Solution to EU-Russia co-operation treaty impasse could be imminent

Nov 10, 2007 01:00 AM

The Russia-EU summit in Lisbon offered a few signs that the current chill in relations between Moscow and Brussels could be easing. But the chances of overcoming the fundamental divisions between the two sides appear as remote as ever.
The main breakthrough in Lisbon came in the form of signals that prospects for negotiations on a new Partnership and Co-operation Agreement (PCA) between Russia and the EU including a new framework for energy trade and investment are looking a little brighter. At what is still set to be his final EU summit as Russian president, Vladimir Putin said difficulty over a new PCA "is one of the acute problems".
But he went on to say: "I expect talks on the new treaty will start in the near future."

In theory the current PCA, dating from 1997, expires at the end of this year, but will remain in force in practice provided neither side seeks to scrap it. Poland previously prevented the European Commission from embarking on negotiations for a more ambitious deal as Russia has been blocking Polish meat imports on hygiene grounds.
The new treaty is supposed to establish a framework for a more united approach to negotiations with Russia.

Polish problem
Just under a year ago, the previous Polish government effectively derailed the planned start of negotiations, insisting that Russia lift the meat import ban and drop its long-standing opposition to the energy charter treaty. But a new government in Warsaw has allowed Russian meat inspectors back into Poland, a necessary step towards eventual resolution of the meat trade row. And it appears to have dropped the earlier insistence on energy charter ratification, which Moscow had more or less said it will never do.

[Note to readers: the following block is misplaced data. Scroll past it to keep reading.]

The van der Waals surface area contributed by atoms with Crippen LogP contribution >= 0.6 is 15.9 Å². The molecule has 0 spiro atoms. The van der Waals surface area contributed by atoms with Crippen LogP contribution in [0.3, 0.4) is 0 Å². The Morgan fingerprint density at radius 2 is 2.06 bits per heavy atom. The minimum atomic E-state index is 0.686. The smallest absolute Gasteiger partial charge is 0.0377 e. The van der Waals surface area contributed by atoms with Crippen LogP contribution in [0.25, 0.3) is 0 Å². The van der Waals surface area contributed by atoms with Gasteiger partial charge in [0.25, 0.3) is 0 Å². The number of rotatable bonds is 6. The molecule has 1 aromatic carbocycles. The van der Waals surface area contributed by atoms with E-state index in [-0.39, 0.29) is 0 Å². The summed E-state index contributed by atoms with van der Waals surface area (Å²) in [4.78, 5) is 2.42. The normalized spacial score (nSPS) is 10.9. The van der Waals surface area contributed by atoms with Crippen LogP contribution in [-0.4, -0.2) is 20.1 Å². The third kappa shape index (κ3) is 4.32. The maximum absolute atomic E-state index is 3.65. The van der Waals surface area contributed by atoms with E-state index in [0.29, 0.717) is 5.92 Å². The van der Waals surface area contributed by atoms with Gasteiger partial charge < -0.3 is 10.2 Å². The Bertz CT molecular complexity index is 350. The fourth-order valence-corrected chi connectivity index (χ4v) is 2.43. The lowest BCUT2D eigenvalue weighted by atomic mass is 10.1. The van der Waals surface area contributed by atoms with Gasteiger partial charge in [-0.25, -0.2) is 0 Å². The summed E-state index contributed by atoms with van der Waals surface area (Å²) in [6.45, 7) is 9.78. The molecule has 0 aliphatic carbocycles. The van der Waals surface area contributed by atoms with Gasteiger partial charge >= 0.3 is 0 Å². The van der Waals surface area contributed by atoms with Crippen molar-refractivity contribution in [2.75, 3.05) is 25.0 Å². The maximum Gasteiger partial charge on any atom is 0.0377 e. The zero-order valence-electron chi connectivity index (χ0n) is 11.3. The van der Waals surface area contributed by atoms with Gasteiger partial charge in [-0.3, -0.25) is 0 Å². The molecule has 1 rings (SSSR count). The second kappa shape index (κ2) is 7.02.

In another sign of improving relations, EU and Russian leaders used the Lisbon summit to formally establish an early warning system to flag up any imminent interruption in energy flows. This idea was floated after Russia shook the confidence of EU customers in central Europe in January this year by cutting off, without warning, oil transit through Belarus in a row over duties and tariffs. This stoked up earlier fears that followed disruptions in gas supplies through Ukraine and Belarus.

Nonetheless, a senior European Commission official forecast after the summit that it might take the presence of France as president of the EU in the second half of next year to get talks on a new PCA properly launched. Portugal’s immediate successor as EU president will be another small country, Slovenia, for the first half of 2008. And the forthcoming negotiations are likely to be tough.
The EU and Russia remain at odds over reciprocity in energy investment, with Brussels seeking a similar legal framework on both sides and Moscow seeing the issue as one of financial balance. Putin told Portuguese Prime Minister Jose Socrates and European Commission president Jose Manuel Barroso: "When we hear from some European capitals that the Russians are coming with their horrible money to buy everything, that makes me laugh."

Brussels latest reform proposals to oblige EU energy conglomerates to sell off networks contain safeguards against non-EU companies like Gazprom buying such networks up. Moscow has complained that this is discriminatory. Putin told his EU counterparts that Russian investment in the EU is only a tenth of EU investment in Russia, and most of it is private. He pointed out that even state-run Gazprom is also investing on behalf of its minority of foreign shareholders.
Talks on the PCA will be a breakthrough of sorts. But the two sides will struggle to find a common language.

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